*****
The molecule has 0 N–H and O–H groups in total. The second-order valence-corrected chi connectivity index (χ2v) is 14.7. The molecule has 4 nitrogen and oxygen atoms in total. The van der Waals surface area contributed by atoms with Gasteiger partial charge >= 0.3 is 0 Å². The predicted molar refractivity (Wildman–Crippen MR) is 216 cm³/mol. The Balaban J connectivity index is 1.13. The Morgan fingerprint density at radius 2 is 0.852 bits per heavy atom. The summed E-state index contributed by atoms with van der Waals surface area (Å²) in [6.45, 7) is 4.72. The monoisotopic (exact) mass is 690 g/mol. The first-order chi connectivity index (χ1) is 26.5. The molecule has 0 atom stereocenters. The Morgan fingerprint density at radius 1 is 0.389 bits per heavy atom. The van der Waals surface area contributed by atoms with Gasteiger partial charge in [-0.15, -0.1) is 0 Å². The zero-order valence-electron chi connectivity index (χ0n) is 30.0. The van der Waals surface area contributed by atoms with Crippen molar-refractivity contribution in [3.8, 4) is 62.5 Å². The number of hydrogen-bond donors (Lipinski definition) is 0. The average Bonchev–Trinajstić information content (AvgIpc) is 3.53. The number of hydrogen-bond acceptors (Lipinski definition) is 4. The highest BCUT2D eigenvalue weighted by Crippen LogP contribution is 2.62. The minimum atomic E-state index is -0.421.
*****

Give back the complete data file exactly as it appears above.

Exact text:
The molecule has 0 N–H and O–H groups in total. The second-order valence-corrected chi connectivity index (χ2v) is 14.7. The molecule has 4 nitrogen and oxygen atoms in total. The van der Waals surface area contributed by atoms with Gasteiger partial charge >= 0.3 is 0 Å². The predicted molar refractivity (Wildman–Crippen MR) is 216 cm³/mol. The Balaban J connectivity index is 1.13. The Morgan fingerprint density at radius 2 is 0.852 bits per heavy atom. The summed E-state index contributed by atoms with van der Waals surface area (Å²) in [6.45, 7) is 4.72. The monoisotopic (exact) mass is 690 g/mol. The first-order chi connectivity index (χ1) is 26.5. The molecule has 0 atom stereocenters. The Morgan fingerprint density at radius 1 is 0.389 bits per heavy atom. The van der Waals surface area contributed by atoms with Gasteiger partial charge in [-0.15, -0.1) is 0 Å². The zero-order valence-electron chi connectivity index (χ0n) is 30.0. The van der Waals surface area contributed by atoms with Crippen molar-refractivity contribution in [3.8, 4) is 62.5 Å². The number of hydrogen-bond donors (Lipinski definition) is 0. The average Bonchev–Trinajstić information content (AvgIpc) is 3.53. The number of hydrogen-bond acceptors (Lipinski definition) is 4. The highest BCUT2D eigenvalue weighted by Crippen LogP contribution is 2.62. The minimum atomic E-state index is -0.421.